Wednesday, October 30, 2013

Na raça - São Paulo

Brazil: The country of football. Photo credit:

Brazil is known as the country of football (futebol if you are Brazilian, soccer if you are American). Everyone, except 41 million Argentinians, know that Pelé was the best player to ever live, and there is no shortage of great players coming out of here most years, Neymar being the most recent. What you don't get a feel for if you've never visited or lived in this country is how deeply football runs in the blood of many male Brazilians. 

I am not talking about spectator sports. I am not talking about watching Palmeiras, Corinthians, Flamengo, Gremio, etc on any given Saturday or Sunday. I am talking about playing it. From the poorest residents of the favelas to the wealthiest members of the social clubs here, most boys-to-men can play and will play for much of their lives. Everyone has heard Ronaldo Fenomeno's stories of wrapping socks one over the other to make a ball and playing with that. One of my own sons will kick anything that is remotely round--playing with a rock in front of a cage in South Africa attracted a fierce reaction from an apparently-Corinthiano cheetah.

You can play it anywhere. Photo credit:

My husband is one of those who has played his entire life. Starting on the campus of a university in the interior where his parents were professors, he has played football as often as he can. At the university where he started playing, there are still games every Saturday one hour before sunset. Everyone knows when it is time to show up. No one calls to confirm; not a single email is exchanged. I watched them once at this grass and dirt field surrounded by tall trees. The age range went from 17-75. The teenagers ran and ran, the older men selected strategically their moves. The oldest, with a large beer belly, played goalie and shouted out "encouragement" in colorful language. These men are not necessarily friends off the field, and sometimes not even on the field, but for an hour and a half every Saturday, until it is too dark to see, they are out there playing football. Na raça.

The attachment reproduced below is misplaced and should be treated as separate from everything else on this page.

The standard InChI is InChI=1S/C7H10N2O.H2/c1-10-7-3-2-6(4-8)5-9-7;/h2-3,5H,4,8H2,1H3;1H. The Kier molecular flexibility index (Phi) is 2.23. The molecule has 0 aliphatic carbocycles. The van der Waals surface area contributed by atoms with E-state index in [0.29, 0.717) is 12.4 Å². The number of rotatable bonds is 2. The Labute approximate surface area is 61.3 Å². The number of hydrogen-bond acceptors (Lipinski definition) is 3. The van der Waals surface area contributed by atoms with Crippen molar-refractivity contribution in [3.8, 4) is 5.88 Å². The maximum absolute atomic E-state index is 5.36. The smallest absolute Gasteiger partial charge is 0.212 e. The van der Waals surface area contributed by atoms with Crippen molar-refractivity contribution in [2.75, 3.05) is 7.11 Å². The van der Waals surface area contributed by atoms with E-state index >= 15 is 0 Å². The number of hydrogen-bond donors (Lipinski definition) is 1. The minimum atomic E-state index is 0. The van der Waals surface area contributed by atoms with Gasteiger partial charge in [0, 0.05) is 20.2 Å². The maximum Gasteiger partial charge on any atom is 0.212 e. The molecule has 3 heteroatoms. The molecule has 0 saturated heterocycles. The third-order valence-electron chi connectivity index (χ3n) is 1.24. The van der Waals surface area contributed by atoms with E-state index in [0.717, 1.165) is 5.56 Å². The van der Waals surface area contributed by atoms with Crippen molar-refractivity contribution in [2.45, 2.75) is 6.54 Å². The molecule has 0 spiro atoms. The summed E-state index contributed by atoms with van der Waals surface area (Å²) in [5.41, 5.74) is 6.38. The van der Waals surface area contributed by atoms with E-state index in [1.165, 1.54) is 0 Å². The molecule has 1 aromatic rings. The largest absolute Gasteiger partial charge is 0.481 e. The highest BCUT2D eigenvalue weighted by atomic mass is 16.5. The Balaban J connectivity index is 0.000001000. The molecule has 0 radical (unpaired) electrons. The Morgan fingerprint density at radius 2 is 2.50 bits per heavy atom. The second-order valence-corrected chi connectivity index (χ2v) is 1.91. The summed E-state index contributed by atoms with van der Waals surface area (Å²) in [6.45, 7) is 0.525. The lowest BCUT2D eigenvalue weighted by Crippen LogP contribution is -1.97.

"Na raça" is translated indirectly as participating in something with energy and enthusiasm. If you speak Portuguese, you can look here. If you don't, you're going to have to trust me because I could not find a Portuguese-English translation. Literally translated, "raça" means people (or race) that share a common origin or physical, linguistic or social characteristics. I like to think of it as the race of footballers who share a common love of this game.

Photo credit:

My husband is now in his mid-40s and has played football since he could walk. He loves it. Besides the Saturday football game, he has played on school teams (including at our grad school in the US and in primary school in England), corporate teams, whenever invited (conferences sometimes have a social football game where no one is social on the field, but all the enmity is also left there) anywhere, and now he has started to play at the club after a five month hiatus from soccer. 

The hiatus was provoked by a game in June where he broke two arms and had five stitches in his head. When I say my husband plays football "na raça", this would be an understatement. At that time he was playing with a group of former co-workers at a society-sized field in the city. "Society" fields in the city are around 50 meters x 30 meters (regular fields are twice this) and normally surrounded by low concrete walls topped by chain link fence. My husband decided he needed to make a goal against two 20-year olds and ran too fast to stop in time for the wall--and went in head first with his two arms outstretched to protect his head. Two fractured arms and stitched head at the emergency room later, he only comments that the worst part is that he missed the goal. 

This particular group of players has since disbanded (fear factor from seeing how my husband will eat concrete rather than lose a game) and my husband went to check out the "racha" at our club this Monday. Now, don't confuse "racha" with "raça"--a "racha" is a pick-up game with whoever shows up that day. The racha starts at 4:15 pm and ends at 6:45 pm. How this group of men (guesstimate on ages from 24 to 64) have this time period free every Monday and Wednesday is a mystery to me. 

Playing "na raça" at the club

My husband had to start out in goal because he was the 11th to arrive (5x5) and the game was on. I know nothing about the sport, as you all know, but I have to say that it looked like some good fun, good running and good swearing. So much for the "no swearing" sign.  They play hard. My husband went down a couple of times, and I sweated a re-break of an arm and the possible resurgence of my life as a chauffeur. But except for some major soreness yesterday and today, there is no semi-permanent damage.

I absolutely love the idea of this sport that courses through the blood of many Brazilians. It does not course through mine, but I see how it is deeply within one of my sons as well. I hope he will play it always, and always with the same enthusiasm as his dad (minus the concrete wall). Na raça.

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